Activities for the elderly
Older individuals need to foster creative playtime, in order to find retirement days rewarding. Here are suggestions from A-L for learning to relax when there's no longer a 9-5.
Many folks anticipate their retirement from a 9-5 job as liberation, time to begin living, probably in pursuit of some hobby or creative activity in which their time has been restricted not by desire but by the exigencies of work and family demands. But retirement often looms large and forbidding to the Type A person whose worth has always been gauged by the degree and amount of work achieved. Those retired men and women who seem unsettled, at odds and even depressed with excess time on their hands are the ones without a passion, without a hobby that can channel their energy and feed their egos in some way.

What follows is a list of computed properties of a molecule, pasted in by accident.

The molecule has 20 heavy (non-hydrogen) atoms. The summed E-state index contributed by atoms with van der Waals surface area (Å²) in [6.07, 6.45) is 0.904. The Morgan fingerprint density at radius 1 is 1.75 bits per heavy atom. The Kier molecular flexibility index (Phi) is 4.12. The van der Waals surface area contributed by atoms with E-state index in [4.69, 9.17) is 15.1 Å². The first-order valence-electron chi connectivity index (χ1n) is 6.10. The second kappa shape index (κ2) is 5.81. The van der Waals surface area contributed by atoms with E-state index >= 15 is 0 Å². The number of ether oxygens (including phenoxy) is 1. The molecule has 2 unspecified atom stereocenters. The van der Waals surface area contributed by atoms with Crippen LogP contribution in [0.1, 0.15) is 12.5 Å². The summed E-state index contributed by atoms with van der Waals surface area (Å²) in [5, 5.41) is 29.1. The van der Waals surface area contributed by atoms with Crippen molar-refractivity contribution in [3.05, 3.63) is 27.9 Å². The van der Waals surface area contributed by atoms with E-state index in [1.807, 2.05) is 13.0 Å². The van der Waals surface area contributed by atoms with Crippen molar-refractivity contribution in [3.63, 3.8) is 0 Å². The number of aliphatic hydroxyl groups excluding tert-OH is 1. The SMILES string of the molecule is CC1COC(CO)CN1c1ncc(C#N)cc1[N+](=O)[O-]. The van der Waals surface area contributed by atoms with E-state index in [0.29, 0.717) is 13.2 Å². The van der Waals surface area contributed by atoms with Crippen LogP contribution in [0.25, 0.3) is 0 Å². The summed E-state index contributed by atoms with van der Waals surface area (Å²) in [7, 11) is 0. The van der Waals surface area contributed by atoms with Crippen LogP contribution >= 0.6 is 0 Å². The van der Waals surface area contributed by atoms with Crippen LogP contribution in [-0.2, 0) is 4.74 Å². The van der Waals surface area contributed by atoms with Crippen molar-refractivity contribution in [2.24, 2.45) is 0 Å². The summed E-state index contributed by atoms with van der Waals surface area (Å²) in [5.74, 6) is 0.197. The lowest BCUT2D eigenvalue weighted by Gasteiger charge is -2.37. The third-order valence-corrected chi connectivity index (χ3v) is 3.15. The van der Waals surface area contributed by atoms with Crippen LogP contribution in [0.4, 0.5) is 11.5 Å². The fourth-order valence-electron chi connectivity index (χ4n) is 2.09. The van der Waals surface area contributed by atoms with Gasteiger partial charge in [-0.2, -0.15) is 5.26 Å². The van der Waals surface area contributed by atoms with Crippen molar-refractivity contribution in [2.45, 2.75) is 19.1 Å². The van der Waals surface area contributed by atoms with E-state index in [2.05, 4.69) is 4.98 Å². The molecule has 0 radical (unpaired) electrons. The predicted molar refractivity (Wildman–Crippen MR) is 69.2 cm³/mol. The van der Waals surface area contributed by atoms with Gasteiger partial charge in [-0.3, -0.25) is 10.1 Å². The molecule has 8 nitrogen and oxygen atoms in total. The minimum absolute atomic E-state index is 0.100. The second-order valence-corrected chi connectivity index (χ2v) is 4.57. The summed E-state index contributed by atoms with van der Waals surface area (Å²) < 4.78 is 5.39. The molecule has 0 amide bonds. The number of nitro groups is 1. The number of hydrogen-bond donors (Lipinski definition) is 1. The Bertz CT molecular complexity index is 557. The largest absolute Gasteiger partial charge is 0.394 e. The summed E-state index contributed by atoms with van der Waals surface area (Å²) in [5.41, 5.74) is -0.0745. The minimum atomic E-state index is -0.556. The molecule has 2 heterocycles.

So you admit you may fit in the above category and you're in the market for some fun? Okay, but what constitutes a hobby? Is family life a hobby? For someone who has had to limit the amount of time playing with new grandchildren or even developing deeper relationships with adult children, a spouse or aging parent or sibling, change from practicing to correct the limitations of the past can certainly be considered a worthwhile hobby indeed. If a retired person gets enthused about finding more ways to interact with family, that can well become a hobby, an abiding interest that can lead to a richer, fuller life. Those who have no hobby at retirement age should not despair. It's never to late to pick one up, or even two or three or four. Here are some suggestions:
this includes drawing, painting, sculpture. A trip to an art supply store can introduce you to supplies needed, and perhaps even a schedule of classes available in your area. One person took up oil painting a year before she retied, going for weekly lessons. She continued the lessons for three years, and now is always ready to pull out a small canvas and her oil paints to capture the flowers on the table, the bowl of fruit or the scene out the window in the fall. There are other aspects of art that can add up to great hobbies in addition to making art.